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My favorite T Rex song: http://www.youtube.com/watch?v=19IqwU3itFk
Well, we know you now, and you are still trying to get us to listen to it! I had not heard that one, I enjoyed it. Thanks.Trey
Wow, man; far out. I can dig it.Uh, you got any bread, man?
This reminds me of all the hippies in Omaha's Memorial Park in the summer of 1971.One guy was always asleep on the hood of his car, shirtless, one knee up, arms extended. Christ-like, post-crucifixion, but smoking weed.At the time I thought there was some deep, secret meaning to it all.Ha!I'm glad you posted this though.When was the last time you fell in love with a song so much you wanted other people to hear it?
"My favorite T Rex song..."Don't merge T Rex and Tyrannosaurus Rex. I'm trying to spotlight the earlier incarnation -- incarnivoration.
"When was the last time you fell in love with a song so much you wanted other people to hear it?"Rufus Wainwright. "Cigarettes and Chocolate Milk."
Heh.What songs do other people remember loving from specific years of school?If you knew me the year I went to fifth grade, I would have tried to get you to listen to this. (You could have used my Walkman because I would have had it with me.)
Fifth grade.My first girlfriend.Rollerskating at the rink to Dancin' In the Moonlight.If I hear it on the radio, I still can feel my hand on her hip and not knowing what to say next.
Ok, I listened to it. Happy?
ugh.If you wanted Import Hard Rock in 69, I would pick:Led ZepplinCreamSteppenwolf
My first year of high school was also the first time I ever heard music with a Walkman. the song was "Red Barchetta," by Rush. I loved it, and still do. And spare me all of the Prog Rock is for pseudo-intellectuals" stuff. I loved, Rush, Yes, Genesis etc. So step off, man!!Maybe a little defensive about this.
Effin Blogger. Screwing up a lot lately.
I've already been beat to it, but what else can you say?Far fucking out, man!Played with a bunch of old farts last night. We really struggled to find a song that ventured into the 80s.Best we could do was Tom Petty's "Breakdown," which got us up to 1978.
Don't merge T Rex and Tyrannosaurus Rex. I'm trying to spotlight the earlier incarnation -- incarnivoration.Guess that shows how much attention I paid to either one of those groups and I'm the same age as you.Uriah Heep, Leon Russell, the Stones, Lynard Skynard, Allman Brothers, Steppenwolfe, etc plus soul music made up my listening. I was never an aficionado of any group or genre though. Didn't like the "sweet" stuff that much.Last hit song I wanted others to hear: Crazy by Gnarles Barkleyhttp://www.youtube.com/watch?v=pB2vMGBzjh4
How hip were you!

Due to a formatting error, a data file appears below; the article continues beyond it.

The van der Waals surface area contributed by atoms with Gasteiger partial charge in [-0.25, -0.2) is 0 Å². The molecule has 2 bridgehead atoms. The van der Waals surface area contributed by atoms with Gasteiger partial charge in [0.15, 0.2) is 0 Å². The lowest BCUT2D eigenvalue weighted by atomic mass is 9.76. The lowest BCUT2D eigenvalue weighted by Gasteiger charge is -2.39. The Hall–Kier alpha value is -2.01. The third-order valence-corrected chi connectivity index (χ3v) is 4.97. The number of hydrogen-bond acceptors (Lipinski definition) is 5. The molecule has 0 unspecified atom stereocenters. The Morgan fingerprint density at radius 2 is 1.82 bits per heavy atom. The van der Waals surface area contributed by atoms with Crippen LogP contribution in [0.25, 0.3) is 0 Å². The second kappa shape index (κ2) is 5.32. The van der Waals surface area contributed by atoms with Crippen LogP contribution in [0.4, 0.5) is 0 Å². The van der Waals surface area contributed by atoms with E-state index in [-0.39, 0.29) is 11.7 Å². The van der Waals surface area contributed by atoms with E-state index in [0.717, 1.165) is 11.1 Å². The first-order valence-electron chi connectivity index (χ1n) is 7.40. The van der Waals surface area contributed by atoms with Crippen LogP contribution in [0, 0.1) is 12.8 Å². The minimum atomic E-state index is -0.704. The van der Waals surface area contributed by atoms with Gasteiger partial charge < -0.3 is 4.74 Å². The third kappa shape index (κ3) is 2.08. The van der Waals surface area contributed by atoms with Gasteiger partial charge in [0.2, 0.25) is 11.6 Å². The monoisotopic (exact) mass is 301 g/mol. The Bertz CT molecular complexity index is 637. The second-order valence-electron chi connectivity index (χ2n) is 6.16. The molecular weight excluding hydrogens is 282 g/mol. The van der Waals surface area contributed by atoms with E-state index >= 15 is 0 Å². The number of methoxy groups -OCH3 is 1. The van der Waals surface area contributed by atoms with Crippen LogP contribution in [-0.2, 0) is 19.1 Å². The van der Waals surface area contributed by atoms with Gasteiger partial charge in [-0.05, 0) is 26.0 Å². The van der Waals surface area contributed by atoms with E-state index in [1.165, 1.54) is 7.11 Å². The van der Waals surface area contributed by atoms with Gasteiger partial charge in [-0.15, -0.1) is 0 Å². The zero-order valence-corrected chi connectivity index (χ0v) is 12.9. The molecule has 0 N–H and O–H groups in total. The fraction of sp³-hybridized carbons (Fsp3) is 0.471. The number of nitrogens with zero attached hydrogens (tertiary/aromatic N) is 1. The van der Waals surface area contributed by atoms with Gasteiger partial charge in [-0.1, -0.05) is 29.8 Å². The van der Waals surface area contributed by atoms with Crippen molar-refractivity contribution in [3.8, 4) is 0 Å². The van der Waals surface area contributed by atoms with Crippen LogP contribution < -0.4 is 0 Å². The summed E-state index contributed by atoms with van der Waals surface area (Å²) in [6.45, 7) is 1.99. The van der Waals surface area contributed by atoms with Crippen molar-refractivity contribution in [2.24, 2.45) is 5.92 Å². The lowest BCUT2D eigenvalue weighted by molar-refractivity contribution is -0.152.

Before T. Rex assaulted the world with their glam rock party in the early '70s, there was the folk duo Tyrannosaurus Rex. Although both bands were fronted by flamboyant singer/guitarist/songwriter Marc Bolan, the earlier outfit was the polar opposite of the style of music that would later become synonymous with Bolan. Tyrannosaurus Rex originally formed in September of 1967 as a duo after Bolan split from his previous band, John's Children. Joining Bolan in the band was percussionist/bongo player Steve Peregrin Took, a gentleman that Bolan named after a character in The Lord of the Rings novel series. Bolan was so infatuated with Rings that most of the subject matter in Tyrannosaurus Rex songs came directly from the books as well. The same month that the duo began, a fledgling producer by the name of Tony Visconti caught a show of their's at the UFO club in England, signing them right away to a subsidiary of EMI Records (in the U.S., Tyrannosaurus Rex's albums would issued via A&M) and producing their subsequent albums. The band enjoyed success straight away, with their debut single, "Debora," hitting the U.K. Top 40 as their debut full-length, My People Were Fair & Had Sky In Their Hair...But Now They're Content to Wear Stars on their Brows, hit number 15 on the U.K. charts in July of 1968. The next year saw several further releases, such as the albums Prophets Seers & Sages: The Angels of the Ages and Unicorn plus the singles "One Inch Rock" and "King of the Rumbling Spires," but Took would leave the band in October of 1969. Undeterred since he was the main focal point of Tyrannosaurus Rex all along, Bolan recruited another percussionist, Mickey Finn, to take Took's place, issuing the new lineup's first album together in March of 1970, A Beard of Stars. By this time, Tyrannosaurus Rex's sound had begun to change; Bolan was now penning more succinct songs and had picked up the electric guitar (resulting in the group shortening their name to T. Rex later in the year), became a conventional rock quartet by adding a bassist and drummer, and helped touch off the glam rock movement (along with another former folk artist that had also recently rediscovered his desire to rock, David Bowie). Bolan and T. Rex went on to achieve massive success with a string of Top Ten singles and hit albums. But the hope of a reunion of the original Tyrannosaurus Rex lineup ever taking place became an impossibility on September 16, 1977, when Bolan died tragically in a car accident (Took would also pass away shortly thereafter, due to asphyxiation, on October 27, 1980). Over the years, all of the Tyrannosaurus Rex albums have been repackaged in a variety of different configurations (the most popular being two-for-one deals in Europe), while 1995 saw the release of a Took collection titled The Missing Link to Tyrannosaurus Rex. A year later, A BBC History was issued -- a collection of live "in the studio" tracks that Bolan and Took had laid down during the late '60s.